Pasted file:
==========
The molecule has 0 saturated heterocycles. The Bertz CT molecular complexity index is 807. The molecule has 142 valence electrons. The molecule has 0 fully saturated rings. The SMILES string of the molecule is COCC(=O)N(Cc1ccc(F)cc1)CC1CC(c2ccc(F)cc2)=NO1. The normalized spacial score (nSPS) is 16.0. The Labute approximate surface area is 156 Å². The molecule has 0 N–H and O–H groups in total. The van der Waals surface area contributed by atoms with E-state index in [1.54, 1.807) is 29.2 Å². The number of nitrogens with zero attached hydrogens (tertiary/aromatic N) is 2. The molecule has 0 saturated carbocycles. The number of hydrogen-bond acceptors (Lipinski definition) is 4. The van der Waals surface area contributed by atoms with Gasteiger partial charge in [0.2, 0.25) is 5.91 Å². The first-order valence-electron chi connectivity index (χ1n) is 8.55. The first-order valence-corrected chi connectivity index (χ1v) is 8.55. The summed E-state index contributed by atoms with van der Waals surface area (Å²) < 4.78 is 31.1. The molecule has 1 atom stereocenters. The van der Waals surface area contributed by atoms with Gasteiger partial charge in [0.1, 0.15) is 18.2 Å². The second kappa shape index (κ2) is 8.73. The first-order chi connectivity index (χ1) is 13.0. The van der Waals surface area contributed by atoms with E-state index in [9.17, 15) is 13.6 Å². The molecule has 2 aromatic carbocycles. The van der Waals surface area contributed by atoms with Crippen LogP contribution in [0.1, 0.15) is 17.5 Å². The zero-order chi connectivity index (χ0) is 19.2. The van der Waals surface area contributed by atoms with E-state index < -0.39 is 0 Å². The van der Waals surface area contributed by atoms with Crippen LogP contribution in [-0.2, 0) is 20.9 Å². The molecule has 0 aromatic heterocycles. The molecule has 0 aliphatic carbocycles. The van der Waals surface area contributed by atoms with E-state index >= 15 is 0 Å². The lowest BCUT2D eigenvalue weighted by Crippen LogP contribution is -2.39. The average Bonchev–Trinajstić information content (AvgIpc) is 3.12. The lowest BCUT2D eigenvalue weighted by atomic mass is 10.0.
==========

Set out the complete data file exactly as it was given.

The molecule has 0 saturated heterocycles. The Bertz CT molecular complexity index is 807. The molecule has 142 valence electrons. The molecule has 0 fully saturated rings. The SMILES string of the molecule is COCC(=O)N(Cc1ccc(F)cc1)CC1CC(c2ccc(F)cc2)=NO1. The normalized spacial score (nSPS) is 16.0. The Labute approximate surface area is 156 Å². The molecule has 0 N–H and O–H groups in total. The van der Waals surface area contributed by atoms with E-state index in [1.54, 1.807) is 29.2 Å². The number of nitrogens with zero attached hydrogens (tertiary/aromatic N) is 2. The molecule has 0 saturated carbocycles. The number of hydrogen-bond acceptors (Lipinski definition) is 4. The van der Waals surface area contributed by atoms with Gasteiger partial charge in [0.2, 0.25) is 5.91 Å². The first-order valence-electron chi connectivity index (χ1n) is 8.55. The first-order valence-corrected chi connectivity index (χ1v) is 8.55. The summed E-state index contributed by atoms with van der Waals surface area (Å²) < 4.78 is 31.1. The molecule has 1 atom stereocenters. The van der Waals surface area contributed by atoms with Gasteiger partial charge in [0.1, 0.15) is 18.2 Å². The second kappa shape index (κ2) is 8.73. The first-order chi connectivity index (χ1) is 13.0. The van der Waals surface area contributed by atoms with E-state index in [9.17, 15) is 13.6 Å². The molecule has 2 aromatic carbocycles. The van der Waals surface area contributed by atoms with Crippen LogP contribution in [0.1, 0.15) is 17.5 Å². The zero-order chi connectivity index (χ0) is 19.2. The van der Waals surface area contributed by atoms with E-state index < -0.39 is 0 Å². The van der Waals surface area contributed by atoms with Crippen LogP contribution in [-0.2, 0) is 20.9 Å². The molecule has 0 aromatic heterocycles. The molecule has 0 aliphatic carbocycles. The van der Waals surface area contributed by atoms with E-state index >= 15 is 0 Å². The lowest BCUT2D eigenvalue weighted by Crippen LogP contribution is -2.39. The average Bonchev–Trinajstić information content (AvgIpc) is 3.12. The lowest BCUT2D eigenvalue weighted by atomic mass is 10.0.